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Homeland is shaking things up for its upcoming season.
The Showtime series — which kicked off PaleyFest 2015 on Friday night — will be moving to a new location, have a time jump and find its central character, Carrie Mathison (Claire Danes), in a new job.
“I think we’re going to do a big time jump — two, two-and-a-half years from where we ended season four,” Homeland co-creator Alex Gansa told The Hollywood Reporter before the panel, noting they’re planning to forgo flashbacks and jump straight into where the characters are now. “The story will be set in Germany, in Berlin…We have our fingers crossed we’ll shoot in Berlin…[in that time Carrie will] be trying to come to terms with her life in the Central Intelligence Agency [and] dealing with what she felt at the very end of season four, which is disillusionment and disdain about it. So she’ll actually be out of the agency.”
“It’s not her area of expertise; she’s a Middle East expert,” executive producer Meredith Stiehm pointed out to THR. “[Berlin is] a really interesting city because of its past, and its need to make up for its sins. And I think Carrie’s going to be in that place because of last season and all she’s done. She’s going to feel the need to atone.”
Carrie won’t be the only one with the need to atone. At the end of season four, Saul (Mandy Patinkin), seemingly, accepted a deal that had him aligning with Dar Adal (F. Murray Abraham)…and Dar Adal’s “ally” Haqqani (Numan Acar). But Gansa pointed out during the panel that’s the norm for people in that field of work: “This is exactly what the Intelligence Agency [does], this is exactly what America does: our enemies one day become our friends the next…it’s hard to swallow, it’s hard to accept.”
But that decision will impact Saul’s relationship with Carrie. “[It’s] difficult,” Gansa teased to THR of where they stand when season five picks up.
“They seem to have not spoken for a long time,” executive producer — and soon-to-depart writer — Chip Johannessen added. “That may be for a good reason.”
One thing that will be an easier: Carrie’s battle with accepting motherhood.
“She’s embracing it. I think she’s trying to make a significant and profound change in her life,” Gansa shared.
“It’s like she lost two fathers in a way: her professional father and her actual father,” Stiehm said. “She’s grown up. She’s become less of the problem child, and is now [embracing her role] as a mother of a child; she’s not conflicted about Frannie anymore, which I think is important…that’s a new place for her.”
That new place could also lead to a new kind of relationship for Carrie.
“I’m going to take the fifth on that one,” Gansa said about any potential romance for Carrie in her new life. He also plead the fifth when it came to the status of her relationship with Quinn (Rupert Friend), noting, “Those are the big questions! I’d like to save those as a surprise.”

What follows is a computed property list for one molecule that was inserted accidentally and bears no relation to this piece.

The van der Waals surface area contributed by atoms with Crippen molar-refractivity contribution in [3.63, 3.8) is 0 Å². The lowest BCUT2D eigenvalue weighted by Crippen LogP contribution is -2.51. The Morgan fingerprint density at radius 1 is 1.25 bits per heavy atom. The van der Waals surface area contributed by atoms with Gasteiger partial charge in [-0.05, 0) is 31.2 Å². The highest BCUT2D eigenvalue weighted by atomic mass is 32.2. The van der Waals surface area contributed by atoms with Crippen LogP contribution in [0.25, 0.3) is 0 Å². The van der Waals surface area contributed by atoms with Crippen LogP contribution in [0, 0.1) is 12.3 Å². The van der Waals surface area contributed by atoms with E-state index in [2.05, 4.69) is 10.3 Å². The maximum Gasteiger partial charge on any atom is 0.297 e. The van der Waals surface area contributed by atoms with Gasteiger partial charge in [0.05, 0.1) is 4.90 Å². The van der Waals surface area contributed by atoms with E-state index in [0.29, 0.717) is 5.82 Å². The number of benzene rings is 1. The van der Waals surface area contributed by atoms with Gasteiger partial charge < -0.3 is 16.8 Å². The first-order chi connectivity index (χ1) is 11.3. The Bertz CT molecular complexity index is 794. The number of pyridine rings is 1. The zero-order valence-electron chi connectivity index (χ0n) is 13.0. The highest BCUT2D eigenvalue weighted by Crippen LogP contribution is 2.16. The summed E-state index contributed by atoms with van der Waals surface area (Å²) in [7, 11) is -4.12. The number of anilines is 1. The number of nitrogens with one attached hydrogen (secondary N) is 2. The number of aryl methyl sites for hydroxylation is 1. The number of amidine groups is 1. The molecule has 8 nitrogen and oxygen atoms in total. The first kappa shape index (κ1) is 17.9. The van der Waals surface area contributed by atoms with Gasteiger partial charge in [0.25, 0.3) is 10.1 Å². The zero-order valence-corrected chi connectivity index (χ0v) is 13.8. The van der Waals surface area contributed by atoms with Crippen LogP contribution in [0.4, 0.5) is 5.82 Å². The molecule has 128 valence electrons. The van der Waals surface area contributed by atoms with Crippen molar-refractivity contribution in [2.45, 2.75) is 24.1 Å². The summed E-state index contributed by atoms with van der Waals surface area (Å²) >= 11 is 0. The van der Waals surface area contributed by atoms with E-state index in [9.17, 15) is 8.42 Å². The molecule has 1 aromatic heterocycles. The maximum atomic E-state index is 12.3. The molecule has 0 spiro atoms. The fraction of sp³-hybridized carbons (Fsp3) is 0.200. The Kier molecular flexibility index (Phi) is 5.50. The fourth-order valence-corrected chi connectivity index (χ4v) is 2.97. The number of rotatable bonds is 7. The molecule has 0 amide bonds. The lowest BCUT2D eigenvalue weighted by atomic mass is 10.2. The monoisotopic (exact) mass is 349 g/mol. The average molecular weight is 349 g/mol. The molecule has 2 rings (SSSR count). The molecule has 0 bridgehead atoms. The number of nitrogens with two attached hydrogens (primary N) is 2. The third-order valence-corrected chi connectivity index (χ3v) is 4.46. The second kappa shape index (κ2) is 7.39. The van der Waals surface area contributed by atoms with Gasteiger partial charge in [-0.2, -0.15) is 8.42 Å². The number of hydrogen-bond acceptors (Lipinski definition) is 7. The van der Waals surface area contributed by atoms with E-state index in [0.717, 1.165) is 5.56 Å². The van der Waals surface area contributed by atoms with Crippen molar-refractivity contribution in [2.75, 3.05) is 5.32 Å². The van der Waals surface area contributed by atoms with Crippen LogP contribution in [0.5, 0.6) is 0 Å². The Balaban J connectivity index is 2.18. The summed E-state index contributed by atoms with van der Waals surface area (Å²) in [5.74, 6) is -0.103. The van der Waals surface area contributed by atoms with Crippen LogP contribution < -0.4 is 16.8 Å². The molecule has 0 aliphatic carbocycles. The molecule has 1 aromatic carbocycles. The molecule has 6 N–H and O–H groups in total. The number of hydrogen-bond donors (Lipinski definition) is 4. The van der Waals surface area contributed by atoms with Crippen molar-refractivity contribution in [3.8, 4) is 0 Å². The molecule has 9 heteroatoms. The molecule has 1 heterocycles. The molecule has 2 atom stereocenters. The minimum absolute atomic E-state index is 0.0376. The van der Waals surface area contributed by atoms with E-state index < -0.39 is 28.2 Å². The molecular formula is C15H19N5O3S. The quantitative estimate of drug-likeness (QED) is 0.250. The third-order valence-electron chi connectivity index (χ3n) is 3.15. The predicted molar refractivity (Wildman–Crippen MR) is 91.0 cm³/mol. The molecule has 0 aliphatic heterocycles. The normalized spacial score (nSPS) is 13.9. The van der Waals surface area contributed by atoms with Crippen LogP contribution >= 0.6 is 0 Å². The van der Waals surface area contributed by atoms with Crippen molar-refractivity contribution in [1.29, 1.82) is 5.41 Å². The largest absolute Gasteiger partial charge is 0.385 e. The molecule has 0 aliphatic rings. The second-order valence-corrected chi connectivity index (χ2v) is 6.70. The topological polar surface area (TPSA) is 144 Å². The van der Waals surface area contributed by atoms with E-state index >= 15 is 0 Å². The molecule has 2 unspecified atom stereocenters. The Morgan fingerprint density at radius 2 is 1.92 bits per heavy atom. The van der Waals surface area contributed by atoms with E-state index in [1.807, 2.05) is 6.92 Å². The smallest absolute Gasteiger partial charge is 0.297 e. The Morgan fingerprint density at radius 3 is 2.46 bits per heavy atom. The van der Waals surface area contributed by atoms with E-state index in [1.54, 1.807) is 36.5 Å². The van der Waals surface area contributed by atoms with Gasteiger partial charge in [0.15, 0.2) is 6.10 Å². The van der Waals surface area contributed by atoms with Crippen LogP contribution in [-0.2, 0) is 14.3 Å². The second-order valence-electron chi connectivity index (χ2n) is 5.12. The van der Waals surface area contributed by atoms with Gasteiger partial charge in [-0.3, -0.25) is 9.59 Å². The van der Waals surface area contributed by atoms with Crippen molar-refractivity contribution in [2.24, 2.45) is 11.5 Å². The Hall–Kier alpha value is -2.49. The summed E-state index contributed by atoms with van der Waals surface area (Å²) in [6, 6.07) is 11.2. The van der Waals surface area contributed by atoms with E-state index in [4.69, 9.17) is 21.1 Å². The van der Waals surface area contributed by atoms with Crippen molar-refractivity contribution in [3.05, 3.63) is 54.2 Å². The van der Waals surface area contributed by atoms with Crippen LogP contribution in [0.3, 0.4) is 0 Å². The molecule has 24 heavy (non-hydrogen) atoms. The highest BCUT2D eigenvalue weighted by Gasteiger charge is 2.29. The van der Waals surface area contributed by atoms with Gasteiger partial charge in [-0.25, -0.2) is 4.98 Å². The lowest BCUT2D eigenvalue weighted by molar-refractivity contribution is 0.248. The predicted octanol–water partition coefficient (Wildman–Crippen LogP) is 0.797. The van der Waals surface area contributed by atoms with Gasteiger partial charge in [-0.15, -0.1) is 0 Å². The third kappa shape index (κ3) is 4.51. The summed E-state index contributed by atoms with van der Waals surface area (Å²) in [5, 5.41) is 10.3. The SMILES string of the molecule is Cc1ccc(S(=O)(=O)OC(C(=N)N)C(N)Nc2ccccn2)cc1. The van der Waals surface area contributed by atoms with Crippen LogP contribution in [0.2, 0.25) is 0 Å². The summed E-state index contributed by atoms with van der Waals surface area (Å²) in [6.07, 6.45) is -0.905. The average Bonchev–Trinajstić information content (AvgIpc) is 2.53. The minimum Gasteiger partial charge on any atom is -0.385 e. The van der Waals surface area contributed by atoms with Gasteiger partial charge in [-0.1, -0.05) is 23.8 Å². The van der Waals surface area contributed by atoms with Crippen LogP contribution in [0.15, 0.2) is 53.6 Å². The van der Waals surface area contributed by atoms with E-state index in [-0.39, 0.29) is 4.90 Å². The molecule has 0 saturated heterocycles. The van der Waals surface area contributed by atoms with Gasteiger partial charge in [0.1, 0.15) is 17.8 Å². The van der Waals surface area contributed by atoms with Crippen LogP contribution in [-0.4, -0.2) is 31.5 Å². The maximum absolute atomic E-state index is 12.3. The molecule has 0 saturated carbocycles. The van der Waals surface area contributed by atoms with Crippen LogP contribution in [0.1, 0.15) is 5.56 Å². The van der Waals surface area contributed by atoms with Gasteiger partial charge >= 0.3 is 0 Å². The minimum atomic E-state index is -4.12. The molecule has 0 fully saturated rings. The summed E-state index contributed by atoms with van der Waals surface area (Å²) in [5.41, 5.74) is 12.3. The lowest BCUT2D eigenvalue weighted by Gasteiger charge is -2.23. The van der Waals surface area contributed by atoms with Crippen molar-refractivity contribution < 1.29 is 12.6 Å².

Whether Quinn and Carrie turn romantic — and the panelists acknowledged there was a “tremendous” amount of debate in the writers room about that — Danes noted during the panel that she appreciated how the show handled the push-pull of the relationship in season four.
“It was handled really beautifully, really intelligently,” she said. “It was always fun; that dynamic is always fun, because he’s so similar to her, and she’s so rarely challenged by another outlier. I thought it was very amusing how affronted she was by that, and threatened by that, and it exposed a vulnerability we don’t normally see in her. And because they’re so similar, they repel one another and attract one another, so that’s always fun to play with. I think at the end of the season, they had been through such a harrowing, traumatic experience, and they were jettisoned back to civilian life, and they’re really struggling.”
“It’s always very jarring and disorientating to be jettisoned back to civilian life, and there’s just no one else they can feel comfortable with,” Danes elaborated to reporters about the duo’s bond pre-panel. “There’s been probably some tension or chemistry or something, but I think they’re just clinging to each other because they’re displaced; psychically, emotionally, they’re still back in Pakistan.”
As the show sets out to craft season five — the writers have been at work for over a month, and are currently breaking the second episode — Gansa acknowledged to THR it’s impossible to ignore the real-life events that are going on.
“Look at what’s going on in the Middle East, look at what’s going on in Syria and Iraq, look what’s happening in the Ukraine,” he said. “We’ll be in Europe telling this story. It’s all going to be part of the world she’s in.”
“There is a delicate balance, we try to be responsible,” Showtime president David Nevins told THR. “It is a discussion, [including] the safety of the cast and crew. We try hard to be honest and truthful and represent complicated issues in a way that does no harm to the world, and that’s an increasingly complicated thing to get done.”
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